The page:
Elon Musk's big announcement: it's called 'Tesla Energy'

Late Thursday night in Los Angeles, Tesla announced "Tesla Energy," described by the company in a statement as "a suite of batteries for homes, businesses, and utilities fostering a clean energy ecosystem and helping wean the world off fossil fuels."
 
The statement continued: "Tesla is not just an automotive company, it’s an energy innovation company. Tesla Energy is a critical step in this mission to enable zero emission power generation."
 
Tesla CEO Elon Musk made the official announcement onstage at the company's design studio in Hawthorne, CA, just south of LA.
 
The home battery, call the "Powerwall," is intended to store solar energy and enable customers to bank grid electricity from non-peak periods and use it during peak times, saving money. It looks "like a beautiful piece of sculpture," Musk said. You can order it now, and it comes in different colors.
 
"The Tesla Powerwall is a rechargeable lithium-ion battery designed to store energy at a residential level for load shifting, backup power and self-consumption of solar power generation," Tesla said.
 
"The Powerwall consists of Tesla’s lithium-ion battery pack, liquid thermal control system and software that receives dispatch commands from a solar inverter. The unit mounts seamlessly on a wall and is integrated with the local grid to harness excess power and give customers the flexibility to draw energy from their own reserve."

The Schneider Electric Smart Grid (SESG) Laboratory

The SESG Lab can replicate the operation of a substation and feeders of an electrical utility distribution system, thanks to its core infrastructure that supports organizations in the research and development of leading edge solutions and systems pertaining to smart grid technology.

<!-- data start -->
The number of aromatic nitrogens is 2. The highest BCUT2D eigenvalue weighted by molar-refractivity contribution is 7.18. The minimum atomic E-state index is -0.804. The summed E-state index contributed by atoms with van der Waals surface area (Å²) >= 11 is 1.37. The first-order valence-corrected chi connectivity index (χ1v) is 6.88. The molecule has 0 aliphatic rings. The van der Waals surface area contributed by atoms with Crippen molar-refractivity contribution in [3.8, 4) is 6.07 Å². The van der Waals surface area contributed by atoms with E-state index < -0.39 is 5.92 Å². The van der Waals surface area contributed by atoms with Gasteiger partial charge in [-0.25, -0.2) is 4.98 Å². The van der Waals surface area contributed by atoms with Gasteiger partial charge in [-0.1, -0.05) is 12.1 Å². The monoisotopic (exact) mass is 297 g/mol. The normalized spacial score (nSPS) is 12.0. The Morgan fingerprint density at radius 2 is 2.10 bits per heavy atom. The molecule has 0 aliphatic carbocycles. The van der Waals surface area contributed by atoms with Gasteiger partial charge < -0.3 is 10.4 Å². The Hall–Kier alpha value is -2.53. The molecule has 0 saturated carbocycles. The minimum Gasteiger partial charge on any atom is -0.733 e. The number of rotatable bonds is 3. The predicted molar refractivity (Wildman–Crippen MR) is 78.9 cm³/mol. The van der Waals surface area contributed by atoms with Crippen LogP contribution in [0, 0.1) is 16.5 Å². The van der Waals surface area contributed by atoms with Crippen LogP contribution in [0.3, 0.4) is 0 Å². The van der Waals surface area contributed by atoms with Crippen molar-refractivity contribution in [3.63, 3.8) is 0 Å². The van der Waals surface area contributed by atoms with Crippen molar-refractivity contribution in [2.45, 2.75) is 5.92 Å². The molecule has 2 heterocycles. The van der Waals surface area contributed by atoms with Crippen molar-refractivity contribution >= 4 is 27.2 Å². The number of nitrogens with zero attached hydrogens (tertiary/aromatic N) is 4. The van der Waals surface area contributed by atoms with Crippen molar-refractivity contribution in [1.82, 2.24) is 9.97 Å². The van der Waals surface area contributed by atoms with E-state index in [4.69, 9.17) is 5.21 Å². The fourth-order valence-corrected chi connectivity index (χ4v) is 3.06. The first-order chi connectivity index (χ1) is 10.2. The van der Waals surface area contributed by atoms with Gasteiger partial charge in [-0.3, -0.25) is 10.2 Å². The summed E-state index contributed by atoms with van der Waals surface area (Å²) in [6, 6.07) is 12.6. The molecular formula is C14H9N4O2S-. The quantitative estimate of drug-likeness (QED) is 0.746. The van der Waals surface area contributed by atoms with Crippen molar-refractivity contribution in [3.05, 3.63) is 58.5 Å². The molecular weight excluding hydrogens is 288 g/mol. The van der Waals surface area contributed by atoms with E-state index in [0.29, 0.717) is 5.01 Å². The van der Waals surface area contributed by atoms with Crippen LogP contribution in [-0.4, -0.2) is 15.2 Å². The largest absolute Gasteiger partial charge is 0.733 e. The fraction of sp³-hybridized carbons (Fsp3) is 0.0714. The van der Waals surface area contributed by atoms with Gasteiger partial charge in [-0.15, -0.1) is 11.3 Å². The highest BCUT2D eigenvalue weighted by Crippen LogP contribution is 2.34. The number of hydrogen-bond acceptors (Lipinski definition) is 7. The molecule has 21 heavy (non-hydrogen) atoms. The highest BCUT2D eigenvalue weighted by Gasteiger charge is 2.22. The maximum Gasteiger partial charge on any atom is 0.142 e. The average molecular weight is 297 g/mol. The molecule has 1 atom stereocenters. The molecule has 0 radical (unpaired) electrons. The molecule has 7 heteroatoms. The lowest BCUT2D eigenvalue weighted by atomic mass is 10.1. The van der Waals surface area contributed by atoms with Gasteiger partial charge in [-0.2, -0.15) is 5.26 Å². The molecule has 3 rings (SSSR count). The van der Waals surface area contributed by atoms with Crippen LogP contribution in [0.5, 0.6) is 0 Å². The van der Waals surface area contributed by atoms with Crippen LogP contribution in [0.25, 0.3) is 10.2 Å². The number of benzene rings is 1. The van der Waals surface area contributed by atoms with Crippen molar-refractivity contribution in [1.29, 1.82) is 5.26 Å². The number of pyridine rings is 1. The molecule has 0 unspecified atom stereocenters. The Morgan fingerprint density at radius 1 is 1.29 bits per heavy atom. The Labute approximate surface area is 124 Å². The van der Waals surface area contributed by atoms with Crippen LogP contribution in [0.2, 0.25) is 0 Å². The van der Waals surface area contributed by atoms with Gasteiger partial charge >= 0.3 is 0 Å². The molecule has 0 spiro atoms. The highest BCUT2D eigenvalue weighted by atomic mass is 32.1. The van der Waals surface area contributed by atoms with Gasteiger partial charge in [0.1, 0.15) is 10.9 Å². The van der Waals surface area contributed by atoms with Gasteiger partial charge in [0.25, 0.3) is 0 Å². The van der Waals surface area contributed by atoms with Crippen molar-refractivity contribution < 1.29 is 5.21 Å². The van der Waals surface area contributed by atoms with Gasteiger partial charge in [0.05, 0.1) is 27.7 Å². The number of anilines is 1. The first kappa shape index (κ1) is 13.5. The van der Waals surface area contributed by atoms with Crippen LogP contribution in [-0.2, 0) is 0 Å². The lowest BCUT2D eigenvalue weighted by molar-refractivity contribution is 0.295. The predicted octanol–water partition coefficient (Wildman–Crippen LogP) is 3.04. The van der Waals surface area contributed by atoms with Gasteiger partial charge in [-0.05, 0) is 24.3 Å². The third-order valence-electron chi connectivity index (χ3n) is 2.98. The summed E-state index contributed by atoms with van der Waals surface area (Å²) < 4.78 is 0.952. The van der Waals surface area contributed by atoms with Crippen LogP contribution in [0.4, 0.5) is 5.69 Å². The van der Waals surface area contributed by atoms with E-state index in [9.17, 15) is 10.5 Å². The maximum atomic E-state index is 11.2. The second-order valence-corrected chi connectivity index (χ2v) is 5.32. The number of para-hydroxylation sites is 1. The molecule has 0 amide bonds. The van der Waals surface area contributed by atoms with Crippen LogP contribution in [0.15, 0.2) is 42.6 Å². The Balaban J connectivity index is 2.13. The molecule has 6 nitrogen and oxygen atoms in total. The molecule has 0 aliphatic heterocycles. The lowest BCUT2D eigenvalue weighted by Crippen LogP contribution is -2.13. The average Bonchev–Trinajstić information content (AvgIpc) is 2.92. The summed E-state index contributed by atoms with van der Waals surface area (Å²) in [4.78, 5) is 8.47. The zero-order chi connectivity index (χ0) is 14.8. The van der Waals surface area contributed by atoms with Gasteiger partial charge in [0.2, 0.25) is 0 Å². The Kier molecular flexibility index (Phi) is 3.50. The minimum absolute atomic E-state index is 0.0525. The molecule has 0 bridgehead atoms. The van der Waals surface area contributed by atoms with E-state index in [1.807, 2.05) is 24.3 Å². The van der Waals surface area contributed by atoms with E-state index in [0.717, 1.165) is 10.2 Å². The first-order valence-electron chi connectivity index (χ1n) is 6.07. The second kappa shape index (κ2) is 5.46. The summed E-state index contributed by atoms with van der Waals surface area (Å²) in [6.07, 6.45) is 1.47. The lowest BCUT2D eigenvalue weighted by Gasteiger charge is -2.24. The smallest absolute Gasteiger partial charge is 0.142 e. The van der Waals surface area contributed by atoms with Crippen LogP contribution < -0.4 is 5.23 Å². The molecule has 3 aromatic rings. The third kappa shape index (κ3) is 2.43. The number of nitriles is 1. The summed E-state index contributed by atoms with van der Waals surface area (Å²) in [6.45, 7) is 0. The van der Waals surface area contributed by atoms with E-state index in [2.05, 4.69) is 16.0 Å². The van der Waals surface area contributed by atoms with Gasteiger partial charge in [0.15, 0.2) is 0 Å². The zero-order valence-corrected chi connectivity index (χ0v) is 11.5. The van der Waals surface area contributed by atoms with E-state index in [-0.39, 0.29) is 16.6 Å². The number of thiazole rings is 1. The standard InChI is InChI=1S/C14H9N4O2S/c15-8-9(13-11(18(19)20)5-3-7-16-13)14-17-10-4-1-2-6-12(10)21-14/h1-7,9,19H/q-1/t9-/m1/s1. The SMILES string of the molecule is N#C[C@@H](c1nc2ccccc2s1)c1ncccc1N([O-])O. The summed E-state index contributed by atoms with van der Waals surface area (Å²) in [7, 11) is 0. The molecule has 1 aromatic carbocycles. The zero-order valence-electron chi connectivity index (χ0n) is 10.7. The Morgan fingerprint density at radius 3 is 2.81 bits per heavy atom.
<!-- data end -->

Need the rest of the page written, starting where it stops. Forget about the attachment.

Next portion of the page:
Toshiba Begins Operation of Independent Energy Supply System Utilizing Renewable Energy and Hydrogen

Toshiba Corporation announced the start of demonstration operation of H2One, an independent energy supply system based on renewable energy and use of hydrogen as a fuel for power generation. Kawasaki City and Toshiba have installed the system at the Kawasaki Marien public facility and Higashi-Ogishima-Naka Park in the Kawasaki Port area.
 
H2One combines photovoltaic installations, storage batteries, hydrogen-producing water electrolysis equipment, hydrogen and water tanks, and fuel cells. Electricity generated from the photovoltaic installations is used to electrolyze water and produce hydrogen, which is then stored in tanks and used in fuel cells that produce electricity and hot water.
 
Since H2One uses only sunlight and water for fuel, it can independently provide electricity and hot water in times of emergency, even when lifelines are cut. Kawasaki Marien and Higashi-Ogishima-Naka Park, a municipal facility to promote Kawasaki Port, is a designated emergency evacuation area. In times of disaster, H2One will use stored hydrogen to provide an estimated 300 evacuees to the site with electricity and hot water for about one week. The H2One system is housed in a container, and can be transported to disaster-hit areas on trailers.

Storing Energy by Making Ice

Ice Energy has been awarded a five-year contract from Riverside Public Utilities to provide 5 megawatts of behind-the-meter thermal energy storage using Ice Energy's proprietary Ice Bear system.

The $5 Billion Race to Build a Better Battery